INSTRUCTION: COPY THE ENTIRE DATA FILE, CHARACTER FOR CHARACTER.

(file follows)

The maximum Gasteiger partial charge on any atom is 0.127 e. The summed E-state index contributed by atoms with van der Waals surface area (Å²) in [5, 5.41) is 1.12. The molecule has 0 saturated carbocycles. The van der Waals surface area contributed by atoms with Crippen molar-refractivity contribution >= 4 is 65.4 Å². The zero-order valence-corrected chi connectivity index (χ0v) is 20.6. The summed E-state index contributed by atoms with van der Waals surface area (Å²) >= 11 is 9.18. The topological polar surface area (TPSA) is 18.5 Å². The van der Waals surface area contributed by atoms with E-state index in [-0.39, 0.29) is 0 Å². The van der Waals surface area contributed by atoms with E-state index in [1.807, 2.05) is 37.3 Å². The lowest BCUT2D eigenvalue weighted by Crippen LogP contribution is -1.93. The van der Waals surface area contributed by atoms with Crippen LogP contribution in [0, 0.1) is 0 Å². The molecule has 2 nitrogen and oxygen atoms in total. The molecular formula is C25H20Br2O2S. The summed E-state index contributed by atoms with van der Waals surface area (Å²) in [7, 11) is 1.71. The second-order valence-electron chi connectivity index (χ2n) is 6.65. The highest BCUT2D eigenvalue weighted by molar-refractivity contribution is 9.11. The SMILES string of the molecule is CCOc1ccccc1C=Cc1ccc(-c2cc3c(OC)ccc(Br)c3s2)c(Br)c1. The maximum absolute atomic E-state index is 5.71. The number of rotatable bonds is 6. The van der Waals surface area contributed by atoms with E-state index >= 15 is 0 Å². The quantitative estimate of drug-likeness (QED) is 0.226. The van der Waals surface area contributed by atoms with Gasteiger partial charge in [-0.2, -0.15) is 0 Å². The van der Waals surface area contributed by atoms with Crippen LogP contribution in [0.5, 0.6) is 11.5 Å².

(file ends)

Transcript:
The maximum Gasteiger partial charge on any atom is 0.127 e. The summed E-state index contributed by atoms with van der Waals surface area (Å²) in [5, 5.41) is 1.12. The molecule has 0 saturated carbocycles. The van der Waals surface area contributed by atoms with Crippen molar-refractivity contribution >= 4 is 65.4 Å². The zero-order valence-corrected chi connectivity index (χ0v) is 20.6. The summed E-state index contributed by atoms with van der Waals surface area (Å²) >= 11 is 9.18. The topological polar surface area (TPSA) is 18.5 Å². The van der Waals surface area contributed by atoms with E-state index in [-0.39, 0.29) is 0 Å². The van der Waals surface area contributed by atoms with E-state index in [1.807, 2.05) is 37.3 Å². The lowest BCUT2D eigenvalue weighted by Crippen LogP contribution is -1.93. The van der Waals surface area contributed by atoms with Crippen LogP contribution in [0, 0.1) is 0 Å². The molecule has 2 nitrogen and oxygen atoms in total. The molecular formula is C25H20Br2O2S. The summed E-state index contributed by atoms with van der Waals surface area (Å²) in [7, 11) is 1.71. The second-order valence-electron chi connectivity index (χ2n) is 6.65. The highest BCUT2D eigenvalue weighted by molar-refractivity contribution is 9.11. The SMILES string of the molecule is CCOc1ccccc1C=Cc1ccc(-c2cc3c(OC)ccc(Br)c3s2)c(Br)c1. The maximum absolute atomic E-state index is 5.71. The number of rotatable bonds is 6. The van der Waals surface area contributed by atoms with E-state index >= 15 is 0 Å². The quantitative estimate of drug-likeness (QED) is 0.226. The van der Waals surface area contributed by atoms with Gasteiger partial charge in [-0.2, -0.15) is 0 Å². The van der Waals surface area contributed by atoms with Crippen LogP contribution in [0.5, 0.6) is 11.5 Å².